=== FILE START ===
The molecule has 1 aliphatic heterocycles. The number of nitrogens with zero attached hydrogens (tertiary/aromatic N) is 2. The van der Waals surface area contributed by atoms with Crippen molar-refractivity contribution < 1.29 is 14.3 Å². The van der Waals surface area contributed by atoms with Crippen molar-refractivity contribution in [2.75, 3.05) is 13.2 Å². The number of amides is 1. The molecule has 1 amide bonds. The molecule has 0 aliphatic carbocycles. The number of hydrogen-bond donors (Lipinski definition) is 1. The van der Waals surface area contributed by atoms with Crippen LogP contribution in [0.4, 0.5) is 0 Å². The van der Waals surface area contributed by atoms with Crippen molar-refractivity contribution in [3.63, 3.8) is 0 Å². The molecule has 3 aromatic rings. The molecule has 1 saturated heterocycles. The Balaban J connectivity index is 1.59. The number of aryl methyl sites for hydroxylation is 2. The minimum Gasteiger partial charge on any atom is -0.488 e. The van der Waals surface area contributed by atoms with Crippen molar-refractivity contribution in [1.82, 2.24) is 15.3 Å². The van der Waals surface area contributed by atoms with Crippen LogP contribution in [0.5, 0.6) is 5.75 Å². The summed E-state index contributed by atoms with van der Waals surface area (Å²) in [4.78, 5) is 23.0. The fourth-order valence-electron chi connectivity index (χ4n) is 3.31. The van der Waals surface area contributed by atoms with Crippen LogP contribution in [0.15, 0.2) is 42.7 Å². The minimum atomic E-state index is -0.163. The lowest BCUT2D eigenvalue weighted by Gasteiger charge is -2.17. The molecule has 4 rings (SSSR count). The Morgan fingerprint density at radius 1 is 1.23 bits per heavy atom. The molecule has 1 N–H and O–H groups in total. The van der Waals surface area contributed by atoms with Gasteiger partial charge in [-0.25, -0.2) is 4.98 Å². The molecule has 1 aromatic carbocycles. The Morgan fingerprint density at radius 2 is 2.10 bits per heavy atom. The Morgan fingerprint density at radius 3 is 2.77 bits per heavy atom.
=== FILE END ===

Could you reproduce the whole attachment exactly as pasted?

The molecule has 1 aliphatic heterocycles. The number of nitrogens with zero attached hydrogens (tertiary/aromatic N) is 2. The van der Waals surface area contributed by atoms with Crippen molar-refractivity contribution < 1.29 is 14.3 Å². The van der Waals surface area contributed by atoms with Crippen molar-refractivity contribution in [2.75, 3.05) is 13.2 Å². The number of amides is 1. The molecule has 1 amide bonds. The molecule has 0 aliphatic carbocycles. The number of hydrogen-bond donors (Lipinski definition) is 1. The van der Waals surface area contributed by atoms with Crippen LogP contribution in [0.4, 0.5) is 0 Å². The van der Waals surface area contributed by atoms with Crippen molar-refractivity contribution in [3.63, 3.8) is 0 Å². The molecule has 3 aromatic rings. The molecule has 1 saturated heterocycles. The Balaban J connectivity index is 1.59. The number of aryl methyl sites for hydroxylation is 2. The minimum Gasteiger partial charge on any atom is -0.488 e. The van der Waals surface area contributed by atoms with Crippen molar-refractivity contribution in [1.82, 2.24) is 15.3 Å². The van der Waals surface area contributed by atoms with Crippen LogP contribution in [0.5, 0.6) is 5.75 Å². The summed E-state index contributed by atoms with van der Waals surface area (Å²) in [4.78, 5) is 23.0. The fourth-order valence-electron chi connectivity index (χ4n) is 3.31. The van der Waals surface area contributed by atoms with Crippen LogP contribution in [0.15, 0.2) is 42.7 Å². The minimum atomic E-state index is -0.163. The lowest BCUT2D eigenvalue weighted by Gasteiger charge is -2.17. The molecule has 4 rings (SSSR count). The Morgan fingerprint density at radius 1 is 1.23 bits per heavy atom. The molecule has 1 N–H and O–H groups in total. The van der Waals surface area contributed by atoms with Gasteiger partial charge in [-0.25, -0.2) is 4.98 Å². The molecule has 1 aromatic carbocycles. The Morgan fingerprint density at radius 2 is 2.10 bits per heavy atom. The Morgan fingerprint density at radius 3 is 2.77 bits per heavy atom.